0
Articles |

New Chemotherapeutic Agents in the Treatment of Non-small Cell Lung Cancer : The Australian Experience

Michael J. Boyer
Author and Funding Information

From the Department of Medical Oncology, Sydney Cancer Center, Royal Prince Alfred Hospital, Camperdown, New South Wales, Australia


1998 by the American College of Chest Physicians


Chest. 1998;113(1_Supplement):24S-27S. doi:10.1378/chest.113.1_Supplement.24S
Text Size: A A A
Published online

Abstract

The disappointing results obtained with currently available chemotherapy for lung cancer has led to the development of several new agents over the past 5 years. These include paclitaxel, docetaxel, vinorelbine, gemcitabine, and the camptothecins, irinotecan and topotecan. To date, phase I and II clinical trials with paclitaxel, docetaxel, gemcitabine, and combinations containing these drugs have been performed in patients with non-small cell lung cancer in Australia. These trials have produced overall response rates of 10 to 40%, which are similar to the rates obtained in other studies with these agents. In general, the agents have been well tolerated. However, these studies cannot be compared with previous studies employing conventional chemotherapeutic agents, primarily because the results of the former studies may have been skewed due to enrollment of younger, healthier patients and a variable proportion of patients with locally advanced rather than metastatic disease. Randomized controlled trials will be needed to determine whether use of these newer agents is associated with improvements in survival, palliation, and/or toxic reactions when compared with currently used regimens.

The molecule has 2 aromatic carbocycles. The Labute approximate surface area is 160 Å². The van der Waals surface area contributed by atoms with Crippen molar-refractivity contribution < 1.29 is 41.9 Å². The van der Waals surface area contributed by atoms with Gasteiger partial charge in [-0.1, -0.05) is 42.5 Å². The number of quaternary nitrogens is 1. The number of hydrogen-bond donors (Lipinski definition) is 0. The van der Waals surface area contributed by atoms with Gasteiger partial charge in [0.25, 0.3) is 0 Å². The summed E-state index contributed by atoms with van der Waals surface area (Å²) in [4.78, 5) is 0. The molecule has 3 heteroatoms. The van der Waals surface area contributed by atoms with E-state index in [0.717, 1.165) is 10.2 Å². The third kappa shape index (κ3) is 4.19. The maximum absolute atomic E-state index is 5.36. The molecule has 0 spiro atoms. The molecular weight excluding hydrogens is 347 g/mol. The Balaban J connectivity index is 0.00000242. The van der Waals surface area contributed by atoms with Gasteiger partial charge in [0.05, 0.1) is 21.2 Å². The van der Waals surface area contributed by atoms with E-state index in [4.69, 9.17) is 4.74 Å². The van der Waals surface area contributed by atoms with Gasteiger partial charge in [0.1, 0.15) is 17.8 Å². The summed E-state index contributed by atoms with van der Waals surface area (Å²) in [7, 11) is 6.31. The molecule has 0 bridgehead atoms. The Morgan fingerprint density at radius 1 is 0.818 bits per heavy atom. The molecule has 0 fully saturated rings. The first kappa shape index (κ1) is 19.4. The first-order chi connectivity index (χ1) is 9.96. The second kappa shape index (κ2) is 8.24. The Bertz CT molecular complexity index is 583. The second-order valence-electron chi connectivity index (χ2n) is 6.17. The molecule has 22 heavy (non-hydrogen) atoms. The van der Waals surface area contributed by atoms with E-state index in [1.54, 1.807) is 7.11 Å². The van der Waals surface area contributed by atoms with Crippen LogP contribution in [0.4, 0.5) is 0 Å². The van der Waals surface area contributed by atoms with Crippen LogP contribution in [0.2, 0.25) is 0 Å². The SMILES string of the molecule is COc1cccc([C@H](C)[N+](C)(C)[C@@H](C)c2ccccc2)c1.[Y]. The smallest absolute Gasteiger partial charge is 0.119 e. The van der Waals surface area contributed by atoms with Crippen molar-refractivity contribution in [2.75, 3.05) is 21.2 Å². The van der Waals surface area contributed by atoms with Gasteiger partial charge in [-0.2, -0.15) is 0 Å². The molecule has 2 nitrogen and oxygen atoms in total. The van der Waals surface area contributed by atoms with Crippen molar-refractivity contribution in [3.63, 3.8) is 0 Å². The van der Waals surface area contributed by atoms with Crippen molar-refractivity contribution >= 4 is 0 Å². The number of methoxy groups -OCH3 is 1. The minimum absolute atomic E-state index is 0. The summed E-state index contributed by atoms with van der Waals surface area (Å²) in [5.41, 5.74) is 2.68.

Sign In to Access Full Content

MEMBER & INDIVIDUAL SUBSCRIBER

Want Access?

NEW TO CHEST?

Become a CHEST member and receive a FREE subscription as a benefit of membership.

Individuals can purchase this article on ScienceDirect.

Individuals can purchase a subscription to the journal.

Individuals can purchase a subscription to the journal or buy individual articles.

Learn more about membership or Purchase a Full Subscription.

INSTITUTIONAL ACCESS

Institutional access is now available through ScienceDirect and can be purchased at myelsevier.com.

Sign In to Access Full Content

MEMBER & INDIVIDUAL SUBSCRIBER

Want Access?

NEW TO CHEST?

Become a CHEST member and receive a FREE subscription as a benefit of membership.

Individuals can purchase this article on ScienceDirect.

Individuals can purchase a subscription to the journal.

Individuals can purchase a subscription to the journal or buy individual articles.

Learn more about membership or Purchase a Full Subscription.

INSTITUTIONAL ACCESS

Institutional access is now available through ScienceDirect and can be purchased at myelsevier.com.

Figures

Tables

References

NOTE:
Citing articles are presented as examples only. In non-demo SCM6 implementation, integration with CrossRef’s "Cited By" API will populate this tab (http://www.crossref.org/citedby.html).

Some tools below are only available to our subscribers or users with an online account.

Sign In to Access Full Content

MEMBER & INDIVIDUAL SUBSCRIBER

Want Access?

NEW TO CHEST?

Become a CHEST member and receive a FREE subscription as a benefit of membership.

Individuals can purchase this article on ScienceDirect.

Individuals can purchase a subscription to the journal.

Individuals can purchase a subscription to the journal or buy individual articles.

Learn more about membership or Purchase a Full Subscription.

INSTITUTIONAL ACCESS

Institutional access is now available through ScienceDirect and can be purchased at myelsevier.com.

Related Content

Customize your page view by dragging & repositioning the boxes below.

Find Similar Articles
CHEST Journal Articles
PubMed Articles
Guidelines
  • CHEST Journal
    Print ISSN: 0012-3692
    Online ISSN: 1931-3543